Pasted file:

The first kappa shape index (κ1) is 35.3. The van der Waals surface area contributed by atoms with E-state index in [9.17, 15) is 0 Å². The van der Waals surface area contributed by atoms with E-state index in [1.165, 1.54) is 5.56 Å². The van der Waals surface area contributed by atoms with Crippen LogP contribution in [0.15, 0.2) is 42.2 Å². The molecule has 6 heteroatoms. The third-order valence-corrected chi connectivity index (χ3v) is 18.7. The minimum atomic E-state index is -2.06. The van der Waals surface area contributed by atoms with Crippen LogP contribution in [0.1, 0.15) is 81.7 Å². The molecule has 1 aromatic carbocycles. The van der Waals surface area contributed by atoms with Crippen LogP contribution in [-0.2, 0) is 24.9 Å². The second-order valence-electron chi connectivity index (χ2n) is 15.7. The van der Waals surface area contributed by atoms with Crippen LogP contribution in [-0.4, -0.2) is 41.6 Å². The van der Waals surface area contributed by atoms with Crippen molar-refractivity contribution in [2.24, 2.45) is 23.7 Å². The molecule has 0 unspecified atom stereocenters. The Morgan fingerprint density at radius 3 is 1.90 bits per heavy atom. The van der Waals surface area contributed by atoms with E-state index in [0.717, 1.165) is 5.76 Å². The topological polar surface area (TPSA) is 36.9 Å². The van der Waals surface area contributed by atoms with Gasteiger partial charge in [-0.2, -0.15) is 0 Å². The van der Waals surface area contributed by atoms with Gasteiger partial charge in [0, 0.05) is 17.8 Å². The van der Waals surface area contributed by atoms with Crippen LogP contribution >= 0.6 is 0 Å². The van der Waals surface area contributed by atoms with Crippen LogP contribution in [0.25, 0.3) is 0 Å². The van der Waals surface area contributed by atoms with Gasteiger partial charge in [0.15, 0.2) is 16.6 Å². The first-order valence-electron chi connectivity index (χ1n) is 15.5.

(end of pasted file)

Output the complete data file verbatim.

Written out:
The first kappa shape index (κ1) is 35.3. The van der Waals surface area contributed by atoms with E-state index in [9.17, 15) is 0 Å². The van der Waals surface area contributed by atoms with E-state index in [1.165, 1.54) is 5.56 Å². The van der Waals surface area contributed by atoms with Crippen LogP contribution in [0.15, 0.2) is 42.2 Å². The molecule has 6 heteroatoms. The third-order valence-corrected chi connectivity index (χ3v) is 18.7. The minimum atomic E-state index is -2.06. The van der Waals surface area contributed by atoms with Crippen LogP contribution in [0.1, 0.15) is 81.7 Å². The molecule has 1 aromatic carbocycles. The van der Waals surface area contributed by atoms with Crippen LogP contribution in [-0.2, 0) is 24.9 Å². The second-order valence-electron chi connectivity index (χ2n) is 15.7. The van der Waals surface area contributed by atoms with Crippen LogP contribution in [-0.4, -0.2) is 41.6 Å². The van der Waals surface area contributed by atoms with Crippen molar-refractivity contribution in [2.24, 2.45) is 23.7 Å². The molecule has 0 unspecified atom stereocenters. The Morgan fingerprint density at radius 3 is 1.90 bits per heavy atom. The van der Waals surface area contributed by atoms with E-state index in [0.717, 1.165) is 5.76 Å². The topological polar surface area (TPSA) is 36.9 Å². The van der Waals surface area contributed by atoms with Gasteiger partial charge in [-0.2, -0.15) is 0 Å². The van der Waals surface area contributed by atoms with Gasteiger partial charge in [0, 0.05) is 17.8 Å². The van der Waals surface area contributed by atoms with Crippen LogP contribution >= 0.6 is 0 Å². The van der Waals surface area contributed by atoms with Crippen LogP contribution in [0.25, 0.3) is 0 Å². The van der Waals surface area contributed by atoms with Gasteiger partial charge in [0.15, 0.2) is 16.6 Å². The first-order valence-electron chi connectivity index (χ1n) is 15.5.